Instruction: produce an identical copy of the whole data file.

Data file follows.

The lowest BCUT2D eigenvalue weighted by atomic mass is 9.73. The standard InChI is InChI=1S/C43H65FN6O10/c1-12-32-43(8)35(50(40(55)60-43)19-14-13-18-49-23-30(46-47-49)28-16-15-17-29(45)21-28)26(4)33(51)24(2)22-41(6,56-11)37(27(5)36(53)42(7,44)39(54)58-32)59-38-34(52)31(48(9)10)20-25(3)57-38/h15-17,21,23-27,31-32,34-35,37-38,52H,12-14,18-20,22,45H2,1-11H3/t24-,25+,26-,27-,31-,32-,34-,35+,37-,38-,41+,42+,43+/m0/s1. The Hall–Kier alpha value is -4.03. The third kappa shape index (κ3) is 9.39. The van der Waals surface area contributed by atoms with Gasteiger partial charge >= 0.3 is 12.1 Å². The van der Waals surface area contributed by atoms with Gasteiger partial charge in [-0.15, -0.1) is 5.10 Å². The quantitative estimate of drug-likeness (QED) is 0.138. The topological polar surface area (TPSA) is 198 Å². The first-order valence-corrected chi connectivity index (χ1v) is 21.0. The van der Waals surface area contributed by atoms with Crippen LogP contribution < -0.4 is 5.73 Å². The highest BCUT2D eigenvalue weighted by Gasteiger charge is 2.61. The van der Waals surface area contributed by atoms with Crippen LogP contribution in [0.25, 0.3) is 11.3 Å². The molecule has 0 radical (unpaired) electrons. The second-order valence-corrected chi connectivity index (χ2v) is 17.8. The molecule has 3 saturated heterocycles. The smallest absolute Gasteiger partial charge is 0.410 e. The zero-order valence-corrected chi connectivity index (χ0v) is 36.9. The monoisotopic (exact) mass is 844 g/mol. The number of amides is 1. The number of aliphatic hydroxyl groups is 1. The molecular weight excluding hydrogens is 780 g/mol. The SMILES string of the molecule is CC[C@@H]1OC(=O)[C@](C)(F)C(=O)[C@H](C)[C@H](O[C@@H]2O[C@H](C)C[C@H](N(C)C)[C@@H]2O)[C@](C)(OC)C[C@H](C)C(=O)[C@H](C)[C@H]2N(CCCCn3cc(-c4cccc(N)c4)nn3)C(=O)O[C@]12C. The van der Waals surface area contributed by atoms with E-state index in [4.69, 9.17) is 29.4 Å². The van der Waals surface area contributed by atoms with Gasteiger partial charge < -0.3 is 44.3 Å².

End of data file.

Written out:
The lowest BCUT2D eigenvalue weighted by atomic mass is 9.73. The standard InChI is InChI=1S/C43H65FN6O10/c1-12-32-43(8)35(50(40(55)60-43)19-14-13-18-49-23-30(46-47-49)28-16-15-17-29(45)21-28)26(4)33(51)24(2)22-41(6,56-11)37(27(5)36(53)42(7,44)39(54)58-32)59-38-34(52)31(48(9)10)20-25(3)57-38/h15-17,21,23-27,31-32,34-35,37-38,52H,12-14,18-20,22,45H2,1-11H3/t24-,25+,26-,27-,31-,32-,34-,35+,37-,38-,41+,42+,43+/m0/s1. The Hall–Kier alpha value is -4.03. The third kappa shape index (κ3) is 9.39. The van der Waals surface area contributed by atoms with Gasteiger partial charge >= 0.3 is 12.1 Å². The van der Waals surface area contributed by atoms with Gasteiger partial charge in [-0.15, -0.1) is 5.10 Å². The quantitative estimate of drug-likeness (QED) is 0.138. The topological polar surface area (TPSA) is 198 Å². The first-order valence-corrected chi connectivity index (χ1v) is 21.0. The van der Waals surface area contributed by atoms with Crippen LogP contribution < -0.4 is 5.73 Å². The highest BCUT2D eigenvalue weighted by Gasteiger charge is 2.61. The van der Waals surface area contributed by atoms with Crippen LogP contribution in [0.25, 0.3) is 11.3 Å². The molecule has 0 radical (unpaired) electrons. The second-order valence-corrected chi connectivity index (χ2v) is 17.8. The molecule has 3 saturated heterocycles. The smallest absolute Gasteiger partial charge is 0.410 e. The zero-order valence-corrected chi connectivity index (χ0v) is 36.9. The monoisotopic (exact) mass is 844 g/mol. The number of amides is 1. The number of aliphatic hydroxyl groups is 1. The molecular weight excluding hydrogens is 780 g/mol. The SMILES string of the molecule is CC[C@@H]1OC(=O)[C@](C)(F)C(=O)[C@H](C)[C@H](O[C@@H]2O[C@H](C)C[C@H](N(C)C)[C@@H]2O)[C@](C)(OC)C[C@H](C)C(=O)[C@H](C)[C@H]2N(CCCCn3cc(-c4cccc(N)c4)nn3)C(=O)O[C@]12C. The van der Waals surface area contributed by atoms with E-state index in [4.69, 9.17) is 29.4 Å². The van der Waals surface area contributed by atoms with Gasteiger partial charge < -0.3 is 44.3 Å².